The short isn't exactly memorable or enjoyable beyond its relationship to Scorsese's later career, and as a comedy it's pretty unfunny, but it's an early example of Scorsese experimenting with form and using style to tell his stories.
It's Not Just You, Murray! was the second of Martin Scorsese's student films, made when he was at New York University in 1964, and it's a charming, self-consciously witty gangster picture that shows the young filmmaker already developing an interest in the milieu and the kinds of characters that would drive some of his most famous later films. Unlike his previous short, it's also lightly enjoyable for its own sake, not just as evidence of a director developing his nascent craft. The film is a mockumentary about the gangster Murray (Ira Rubin), who got his start in the Prohibition era with his good friend Joe (San de Fazio). From Murray's point of view, Joe is his greatest friend, and the two of them have built a great life together, but Scorsese repeatedly undermines Murray's narration by showing Joe betraying his partner, running away and leaving him to the cops, seducing Joe's sexy wife (Andrea Martin). It's all played for broad, winking comedy, and the playfulness of the camerawork calls constant attention to the short's meta-aware status. In the opening shots, Murray leans forward, winks at the camera, and then guides the camera to look at his expensive clothes, gesturing to each item while naming its price, then impatiently urging the camera to return to his face.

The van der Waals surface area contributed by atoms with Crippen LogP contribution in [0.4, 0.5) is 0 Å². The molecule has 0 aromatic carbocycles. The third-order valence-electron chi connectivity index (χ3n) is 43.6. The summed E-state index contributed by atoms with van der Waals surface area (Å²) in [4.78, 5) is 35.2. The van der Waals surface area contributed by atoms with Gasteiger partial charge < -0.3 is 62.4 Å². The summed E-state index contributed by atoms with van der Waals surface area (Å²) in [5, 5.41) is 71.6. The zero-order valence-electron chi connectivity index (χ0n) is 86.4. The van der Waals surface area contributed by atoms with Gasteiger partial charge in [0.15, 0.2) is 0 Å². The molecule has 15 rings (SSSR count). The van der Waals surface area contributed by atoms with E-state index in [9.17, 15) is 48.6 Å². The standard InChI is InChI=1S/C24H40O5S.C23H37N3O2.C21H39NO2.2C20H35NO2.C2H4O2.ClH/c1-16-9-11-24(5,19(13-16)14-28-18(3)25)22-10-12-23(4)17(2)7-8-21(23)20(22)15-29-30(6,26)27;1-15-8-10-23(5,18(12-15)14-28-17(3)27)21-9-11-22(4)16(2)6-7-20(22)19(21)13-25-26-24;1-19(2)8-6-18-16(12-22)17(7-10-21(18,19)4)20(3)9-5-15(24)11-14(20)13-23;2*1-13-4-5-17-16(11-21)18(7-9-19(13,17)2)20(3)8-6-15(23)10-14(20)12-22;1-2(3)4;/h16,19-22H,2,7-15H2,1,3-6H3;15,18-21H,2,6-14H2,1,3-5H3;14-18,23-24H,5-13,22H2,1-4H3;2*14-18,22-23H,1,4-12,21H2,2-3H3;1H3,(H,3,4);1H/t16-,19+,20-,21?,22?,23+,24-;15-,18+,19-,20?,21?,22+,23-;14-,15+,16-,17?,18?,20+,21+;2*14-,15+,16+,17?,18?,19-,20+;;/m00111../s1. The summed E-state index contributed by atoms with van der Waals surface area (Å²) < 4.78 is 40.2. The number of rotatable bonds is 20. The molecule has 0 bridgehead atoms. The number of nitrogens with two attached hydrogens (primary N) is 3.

Scorsese is obviously having fun here, and if the humor is often obvious (a shot of the Lincoln Memorial zooms in to reveal "made in Japan" carved in the stonework) there's real charm in the short's fast pace and loose, jittery sensibility. The running gag of Murray's Italian mother constantly serving him spaghetti initially seems tossed-off, but the film's biggest laugh turns out to be the scene where the mother visits Murray in prison and feeds him spaghetti through the grating, squeezing the fork through with some strands of pasta hanging off. In one lightly comic sequence, Murray's nervous, stuttering voiceover rattles off all the businesses in which he and Joe had an impact, making their work sound legitimate while the images show the gangster duo collecting bribes, calling in hits, selling guns to Arabs, and leaving corpses strewn behind their path.